If you really want to pay off your loans quicker, jot this down: Next time you make an extra payment, check to see if your student loan servicer gives you the option to apply extra payments entirely toward the principal. If not, give them a call.

Mistake #4: Extending Your Loan Repayment Window

I don’t know many recent college grads who look forward to making hefty monthly student loan payments at the end of their grace period. Some just simply can’t afford it, and it becomes as stressful as other pesky debt, like credit cards and mortgages.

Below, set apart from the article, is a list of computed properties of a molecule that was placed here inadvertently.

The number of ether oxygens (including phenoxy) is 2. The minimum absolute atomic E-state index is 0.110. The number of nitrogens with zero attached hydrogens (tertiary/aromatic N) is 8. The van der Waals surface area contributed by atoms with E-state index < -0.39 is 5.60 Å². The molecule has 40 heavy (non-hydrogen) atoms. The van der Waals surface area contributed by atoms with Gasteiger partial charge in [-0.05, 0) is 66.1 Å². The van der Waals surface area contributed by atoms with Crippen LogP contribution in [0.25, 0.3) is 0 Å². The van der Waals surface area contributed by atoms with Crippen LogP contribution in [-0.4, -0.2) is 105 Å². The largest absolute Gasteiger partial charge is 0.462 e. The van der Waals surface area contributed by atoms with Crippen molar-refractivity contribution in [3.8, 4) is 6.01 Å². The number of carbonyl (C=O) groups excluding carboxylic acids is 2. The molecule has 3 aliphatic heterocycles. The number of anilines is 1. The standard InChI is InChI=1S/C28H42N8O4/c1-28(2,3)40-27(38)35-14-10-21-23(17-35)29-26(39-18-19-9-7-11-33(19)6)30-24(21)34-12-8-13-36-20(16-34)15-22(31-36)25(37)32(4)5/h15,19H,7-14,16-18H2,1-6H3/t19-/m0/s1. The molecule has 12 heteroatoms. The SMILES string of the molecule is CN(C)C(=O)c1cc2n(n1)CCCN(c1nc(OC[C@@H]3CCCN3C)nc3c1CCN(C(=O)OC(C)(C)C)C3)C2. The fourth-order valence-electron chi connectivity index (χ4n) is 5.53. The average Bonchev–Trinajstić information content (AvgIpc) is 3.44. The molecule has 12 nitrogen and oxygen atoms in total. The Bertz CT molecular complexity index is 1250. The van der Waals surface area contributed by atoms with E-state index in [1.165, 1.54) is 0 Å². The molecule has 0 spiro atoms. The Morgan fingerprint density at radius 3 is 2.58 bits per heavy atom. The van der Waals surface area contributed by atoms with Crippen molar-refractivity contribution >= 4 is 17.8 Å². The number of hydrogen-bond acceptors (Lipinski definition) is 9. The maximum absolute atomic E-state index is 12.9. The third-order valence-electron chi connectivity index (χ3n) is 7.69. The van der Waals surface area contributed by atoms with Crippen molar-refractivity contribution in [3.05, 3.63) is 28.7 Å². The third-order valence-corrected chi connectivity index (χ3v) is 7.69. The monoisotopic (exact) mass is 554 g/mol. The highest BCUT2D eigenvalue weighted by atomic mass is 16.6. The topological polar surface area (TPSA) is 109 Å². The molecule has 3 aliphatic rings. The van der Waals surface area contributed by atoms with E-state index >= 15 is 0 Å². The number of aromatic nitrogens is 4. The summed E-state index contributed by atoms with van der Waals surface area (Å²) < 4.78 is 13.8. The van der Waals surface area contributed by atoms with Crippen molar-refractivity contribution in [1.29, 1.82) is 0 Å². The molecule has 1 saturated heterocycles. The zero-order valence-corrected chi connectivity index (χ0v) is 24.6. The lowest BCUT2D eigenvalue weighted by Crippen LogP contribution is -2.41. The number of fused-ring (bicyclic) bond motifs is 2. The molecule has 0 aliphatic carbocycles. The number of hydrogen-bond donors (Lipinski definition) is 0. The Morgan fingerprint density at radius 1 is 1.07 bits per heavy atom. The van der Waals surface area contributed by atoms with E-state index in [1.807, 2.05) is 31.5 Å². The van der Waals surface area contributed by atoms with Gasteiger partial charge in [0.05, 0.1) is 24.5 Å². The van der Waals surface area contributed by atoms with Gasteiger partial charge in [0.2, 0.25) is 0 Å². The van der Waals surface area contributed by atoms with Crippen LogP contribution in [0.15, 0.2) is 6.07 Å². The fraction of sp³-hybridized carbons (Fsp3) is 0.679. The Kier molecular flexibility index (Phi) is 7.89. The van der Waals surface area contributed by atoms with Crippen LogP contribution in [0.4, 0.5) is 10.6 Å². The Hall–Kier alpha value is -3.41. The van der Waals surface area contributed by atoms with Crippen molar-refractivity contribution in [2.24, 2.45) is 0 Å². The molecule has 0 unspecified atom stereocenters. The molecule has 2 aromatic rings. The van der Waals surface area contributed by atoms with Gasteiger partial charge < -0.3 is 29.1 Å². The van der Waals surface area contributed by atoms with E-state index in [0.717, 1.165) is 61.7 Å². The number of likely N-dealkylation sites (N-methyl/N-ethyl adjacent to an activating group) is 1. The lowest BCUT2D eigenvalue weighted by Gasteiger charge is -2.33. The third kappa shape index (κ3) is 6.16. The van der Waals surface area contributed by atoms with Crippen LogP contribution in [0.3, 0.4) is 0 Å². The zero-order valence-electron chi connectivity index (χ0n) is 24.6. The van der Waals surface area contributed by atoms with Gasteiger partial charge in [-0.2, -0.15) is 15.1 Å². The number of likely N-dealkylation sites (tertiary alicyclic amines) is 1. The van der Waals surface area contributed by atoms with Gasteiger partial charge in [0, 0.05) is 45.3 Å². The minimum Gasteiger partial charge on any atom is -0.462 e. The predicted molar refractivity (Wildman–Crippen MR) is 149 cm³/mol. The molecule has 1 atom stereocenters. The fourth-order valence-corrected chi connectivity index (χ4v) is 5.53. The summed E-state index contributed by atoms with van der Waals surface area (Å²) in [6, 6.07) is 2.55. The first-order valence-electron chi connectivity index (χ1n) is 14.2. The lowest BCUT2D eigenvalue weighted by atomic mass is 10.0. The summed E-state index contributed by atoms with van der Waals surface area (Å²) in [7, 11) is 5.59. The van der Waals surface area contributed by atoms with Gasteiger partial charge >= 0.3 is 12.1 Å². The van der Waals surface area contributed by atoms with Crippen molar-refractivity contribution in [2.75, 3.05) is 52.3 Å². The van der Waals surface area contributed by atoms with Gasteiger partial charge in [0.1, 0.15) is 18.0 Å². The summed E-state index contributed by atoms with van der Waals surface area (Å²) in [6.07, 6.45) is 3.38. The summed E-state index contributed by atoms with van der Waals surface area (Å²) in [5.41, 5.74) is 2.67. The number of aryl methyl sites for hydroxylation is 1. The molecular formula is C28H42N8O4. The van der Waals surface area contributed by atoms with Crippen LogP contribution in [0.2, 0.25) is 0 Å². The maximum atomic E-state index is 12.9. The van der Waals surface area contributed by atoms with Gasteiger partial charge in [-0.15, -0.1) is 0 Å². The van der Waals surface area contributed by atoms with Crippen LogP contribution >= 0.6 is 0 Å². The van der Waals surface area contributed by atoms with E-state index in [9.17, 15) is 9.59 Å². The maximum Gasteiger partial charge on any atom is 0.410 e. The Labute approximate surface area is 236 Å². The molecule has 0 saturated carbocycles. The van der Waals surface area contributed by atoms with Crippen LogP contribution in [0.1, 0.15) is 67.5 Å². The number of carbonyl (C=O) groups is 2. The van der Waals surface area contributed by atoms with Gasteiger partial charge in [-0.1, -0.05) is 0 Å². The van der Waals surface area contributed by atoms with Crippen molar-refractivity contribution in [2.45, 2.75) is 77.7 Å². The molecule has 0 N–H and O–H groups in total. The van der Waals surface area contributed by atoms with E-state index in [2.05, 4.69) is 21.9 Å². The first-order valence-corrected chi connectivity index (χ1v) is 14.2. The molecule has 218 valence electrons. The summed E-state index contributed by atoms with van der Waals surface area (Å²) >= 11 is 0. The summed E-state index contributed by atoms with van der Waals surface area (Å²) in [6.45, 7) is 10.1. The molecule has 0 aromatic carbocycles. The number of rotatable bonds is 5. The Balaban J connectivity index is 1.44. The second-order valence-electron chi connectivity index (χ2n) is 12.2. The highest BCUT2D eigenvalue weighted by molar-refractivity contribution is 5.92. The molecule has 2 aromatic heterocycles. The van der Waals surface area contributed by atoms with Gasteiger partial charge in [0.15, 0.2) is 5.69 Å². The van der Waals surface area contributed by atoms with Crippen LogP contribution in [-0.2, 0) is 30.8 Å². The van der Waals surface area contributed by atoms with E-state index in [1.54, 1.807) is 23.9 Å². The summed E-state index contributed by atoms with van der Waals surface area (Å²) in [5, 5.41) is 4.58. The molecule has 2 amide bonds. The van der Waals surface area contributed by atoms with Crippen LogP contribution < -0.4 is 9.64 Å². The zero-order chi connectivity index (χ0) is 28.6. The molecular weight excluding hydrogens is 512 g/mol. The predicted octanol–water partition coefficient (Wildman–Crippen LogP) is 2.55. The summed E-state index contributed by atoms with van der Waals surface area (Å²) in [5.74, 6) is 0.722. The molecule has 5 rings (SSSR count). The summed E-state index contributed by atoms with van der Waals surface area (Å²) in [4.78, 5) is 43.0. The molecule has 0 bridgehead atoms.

A number of loan repayment options exist that will extend the term of your student loans from the standard 10-year term to 20- or even, 25-year terms. This will reduce your monthly payment, sure, but the interest costs are enormous.

Dragging out the repayment timeline is one of the main reasons loans start to feel insurmountable. Consider this example: A $50,000 loan balance at a 6.8% interest rate would have a monthly payment of $575 and would cost just over $19,000 in interest on a 10-year repayment plan.

That same loan extended to a 20-year term would have a monthly payment of $381 but would cost $41,600 in interest! Is it worth the extra $22,600 in cost and an extra 10 years of payments to save $194 a month? Sigh.

Do whatever you can to cut expenses and find more money in your budget to make your student loan payments before extending your repayment period.

Mistake #5: Paying the Wrong Type of Loans for Public Student Loan Forgiveness